If the American automobile industry had its own Mount Rushmore (on the side of a cliff somewhere outside Detroit), the sculptor creating the monument would have plenty of faces from which to choose. Here are four pioneers who fit the bill, whose visions and innovativeness in the automotive sector helped make the car what it is today.
Born on his father’s Michigan farm in July 1863, Henry Ford made automobiles affordable for middle-class Americans with his revolutionary Model T cruiser. In 1913, he built the first moving assembly line at his company’s Highland Park, Mich., plant, which reduced the time it took to build one of his cars from 12 hours to less than three.
Ransom E. Olds
The son of a blacksmith, Ohio-born inventor Ransom Eli Olds was the force behind two major American automobile companies, Oldsmobile and REO. Before Ford’s moving assembly line, Olds used the first stationary assembly line to build the Curved Dash Oldsmobile, a process that essentially introduced mass production into the automobile industry.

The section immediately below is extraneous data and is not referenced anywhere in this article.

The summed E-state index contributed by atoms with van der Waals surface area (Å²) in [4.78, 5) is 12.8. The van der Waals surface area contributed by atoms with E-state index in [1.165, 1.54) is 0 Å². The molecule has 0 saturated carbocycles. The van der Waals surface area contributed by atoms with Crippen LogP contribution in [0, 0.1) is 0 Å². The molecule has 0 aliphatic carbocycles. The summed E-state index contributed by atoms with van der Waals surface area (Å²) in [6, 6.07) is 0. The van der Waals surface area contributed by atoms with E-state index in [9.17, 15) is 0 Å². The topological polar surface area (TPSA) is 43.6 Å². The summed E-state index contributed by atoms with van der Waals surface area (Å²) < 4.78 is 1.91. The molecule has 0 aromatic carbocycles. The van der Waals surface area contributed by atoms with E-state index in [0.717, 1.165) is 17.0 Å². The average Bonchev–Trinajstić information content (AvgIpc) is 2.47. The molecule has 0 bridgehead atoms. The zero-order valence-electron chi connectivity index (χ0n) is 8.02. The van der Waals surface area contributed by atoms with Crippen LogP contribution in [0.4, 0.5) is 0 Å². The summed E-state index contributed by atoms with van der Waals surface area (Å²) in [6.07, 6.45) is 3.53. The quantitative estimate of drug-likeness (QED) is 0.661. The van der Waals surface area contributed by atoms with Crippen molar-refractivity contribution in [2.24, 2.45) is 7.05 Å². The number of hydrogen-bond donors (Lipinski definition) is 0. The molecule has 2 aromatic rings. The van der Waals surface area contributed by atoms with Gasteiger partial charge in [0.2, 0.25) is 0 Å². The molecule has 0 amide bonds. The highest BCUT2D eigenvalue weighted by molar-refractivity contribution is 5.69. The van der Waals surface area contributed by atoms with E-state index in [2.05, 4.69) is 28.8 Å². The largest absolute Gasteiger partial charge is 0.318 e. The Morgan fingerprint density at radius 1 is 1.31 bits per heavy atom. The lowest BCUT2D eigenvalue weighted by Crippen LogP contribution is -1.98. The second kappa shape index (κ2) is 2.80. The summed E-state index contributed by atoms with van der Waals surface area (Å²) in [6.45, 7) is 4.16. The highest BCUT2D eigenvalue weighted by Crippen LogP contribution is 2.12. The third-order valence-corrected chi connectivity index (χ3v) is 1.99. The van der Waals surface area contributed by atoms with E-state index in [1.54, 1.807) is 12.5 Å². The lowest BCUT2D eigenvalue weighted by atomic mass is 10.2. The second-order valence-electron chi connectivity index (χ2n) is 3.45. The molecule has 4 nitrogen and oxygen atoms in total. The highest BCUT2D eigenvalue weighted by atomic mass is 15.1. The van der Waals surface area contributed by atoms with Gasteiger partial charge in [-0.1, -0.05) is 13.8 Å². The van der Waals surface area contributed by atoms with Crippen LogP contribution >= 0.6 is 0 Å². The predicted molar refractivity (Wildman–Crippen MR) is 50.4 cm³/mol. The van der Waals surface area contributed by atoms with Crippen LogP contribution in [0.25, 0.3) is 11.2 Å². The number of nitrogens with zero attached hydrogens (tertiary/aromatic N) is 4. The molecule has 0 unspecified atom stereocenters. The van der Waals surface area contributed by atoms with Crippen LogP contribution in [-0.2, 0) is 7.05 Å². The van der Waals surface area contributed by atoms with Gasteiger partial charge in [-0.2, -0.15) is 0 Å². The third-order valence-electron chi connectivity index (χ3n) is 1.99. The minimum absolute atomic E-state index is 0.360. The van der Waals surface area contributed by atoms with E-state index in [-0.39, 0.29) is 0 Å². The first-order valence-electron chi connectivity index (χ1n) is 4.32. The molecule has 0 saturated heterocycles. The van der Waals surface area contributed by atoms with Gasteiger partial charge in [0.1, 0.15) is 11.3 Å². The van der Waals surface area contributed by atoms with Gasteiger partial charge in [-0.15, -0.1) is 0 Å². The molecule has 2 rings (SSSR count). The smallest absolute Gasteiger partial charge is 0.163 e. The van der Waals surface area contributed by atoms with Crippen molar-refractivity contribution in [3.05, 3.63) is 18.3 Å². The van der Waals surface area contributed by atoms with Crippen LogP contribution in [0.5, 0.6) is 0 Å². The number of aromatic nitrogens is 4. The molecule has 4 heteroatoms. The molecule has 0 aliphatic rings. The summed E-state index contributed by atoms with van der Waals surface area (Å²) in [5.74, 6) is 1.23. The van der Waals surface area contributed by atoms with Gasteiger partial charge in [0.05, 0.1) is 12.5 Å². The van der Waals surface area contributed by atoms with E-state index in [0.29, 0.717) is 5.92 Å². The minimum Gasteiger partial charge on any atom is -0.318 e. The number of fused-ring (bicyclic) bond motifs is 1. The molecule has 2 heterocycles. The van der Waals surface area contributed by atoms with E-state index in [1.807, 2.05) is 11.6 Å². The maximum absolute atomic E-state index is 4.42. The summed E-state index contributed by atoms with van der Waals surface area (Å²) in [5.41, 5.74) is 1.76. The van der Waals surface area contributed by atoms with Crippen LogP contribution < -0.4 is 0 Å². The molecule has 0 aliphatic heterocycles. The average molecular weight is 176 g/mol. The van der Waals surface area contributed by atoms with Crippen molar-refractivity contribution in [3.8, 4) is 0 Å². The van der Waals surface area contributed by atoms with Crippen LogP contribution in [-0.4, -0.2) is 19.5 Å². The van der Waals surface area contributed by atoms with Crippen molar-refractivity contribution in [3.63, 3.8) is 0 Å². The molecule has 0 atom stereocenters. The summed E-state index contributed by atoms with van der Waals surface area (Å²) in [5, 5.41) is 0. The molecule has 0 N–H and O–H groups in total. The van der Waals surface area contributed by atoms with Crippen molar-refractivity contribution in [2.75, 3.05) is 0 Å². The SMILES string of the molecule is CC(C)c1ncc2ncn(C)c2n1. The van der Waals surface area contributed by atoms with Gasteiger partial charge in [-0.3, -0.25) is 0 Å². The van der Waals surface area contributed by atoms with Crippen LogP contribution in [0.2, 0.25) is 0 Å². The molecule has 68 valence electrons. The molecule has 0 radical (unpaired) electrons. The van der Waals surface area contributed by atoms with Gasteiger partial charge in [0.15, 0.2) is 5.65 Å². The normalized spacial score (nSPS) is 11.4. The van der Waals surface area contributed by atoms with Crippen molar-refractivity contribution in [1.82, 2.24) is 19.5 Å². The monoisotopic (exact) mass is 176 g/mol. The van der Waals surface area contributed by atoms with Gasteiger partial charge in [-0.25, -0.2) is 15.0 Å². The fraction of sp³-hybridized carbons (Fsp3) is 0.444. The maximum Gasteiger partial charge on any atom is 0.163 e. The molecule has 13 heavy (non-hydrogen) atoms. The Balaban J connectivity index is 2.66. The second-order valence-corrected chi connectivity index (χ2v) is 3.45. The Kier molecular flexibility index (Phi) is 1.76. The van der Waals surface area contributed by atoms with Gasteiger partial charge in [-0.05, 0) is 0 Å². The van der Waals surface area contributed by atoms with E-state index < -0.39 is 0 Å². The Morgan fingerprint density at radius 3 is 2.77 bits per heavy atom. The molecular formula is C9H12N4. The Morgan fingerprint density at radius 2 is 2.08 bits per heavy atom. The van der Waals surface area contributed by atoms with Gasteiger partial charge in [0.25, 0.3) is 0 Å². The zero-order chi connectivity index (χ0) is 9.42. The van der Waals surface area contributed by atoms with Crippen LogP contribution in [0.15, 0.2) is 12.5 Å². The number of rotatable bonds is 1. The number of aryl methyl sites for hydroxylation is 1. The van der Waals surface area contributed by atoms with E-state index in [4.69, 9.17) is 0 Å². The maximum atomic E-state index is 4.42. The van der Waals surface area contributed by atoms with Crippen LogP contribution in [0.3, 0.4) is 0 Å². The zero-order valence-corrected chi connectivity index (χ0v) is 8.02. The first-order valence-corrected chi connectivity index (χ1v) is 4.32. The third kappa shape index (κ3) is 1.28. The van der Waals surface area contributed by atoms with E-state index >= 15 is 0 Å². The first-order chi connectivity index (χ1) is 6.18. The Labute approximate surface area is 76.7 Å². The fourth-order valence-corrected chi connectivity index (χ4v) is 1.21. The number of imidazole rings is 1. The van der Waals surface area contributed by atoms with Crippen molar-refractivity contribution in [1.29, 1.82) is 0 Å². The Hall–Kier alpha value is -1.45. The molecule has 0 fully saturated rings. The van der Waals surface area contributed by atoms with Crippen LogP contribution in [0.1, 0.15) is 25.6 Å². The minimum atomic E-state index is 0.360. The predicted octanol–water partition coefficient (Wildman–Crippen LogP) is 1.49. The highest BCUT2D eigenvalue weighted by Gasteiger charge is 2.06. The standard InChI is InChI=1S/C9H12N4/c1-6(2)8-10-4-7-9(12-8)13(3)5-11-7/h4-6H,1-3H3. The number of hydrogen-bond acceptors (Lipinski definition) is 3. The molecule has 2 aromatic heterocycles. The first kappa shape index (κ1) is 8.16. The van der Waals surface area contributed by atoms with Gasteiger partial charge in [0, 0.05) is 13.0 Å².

William C. Durant
Boston-born businessman Billy Durant went from selling cigars and horse-drawn carriages in Flint, Mich., to founding General Motors, the automobile industry’s first multi-brand holding company, in 1908. While he had arguably as many failures as successes, many of the brands he once led, including Buick, Cadillac and Chevrolet, still exist today.
Charles B. King
A mentor to Ford and Olds, Charles Brady King was the first person to build and drive a gasoline-powered car on the streets of Detroit – a feat accomplished way back in 1896. He may not be a household name, but with over 40 automobile patents to his credit, including steering gears and transmissions, his impact on the industry cannot be denied.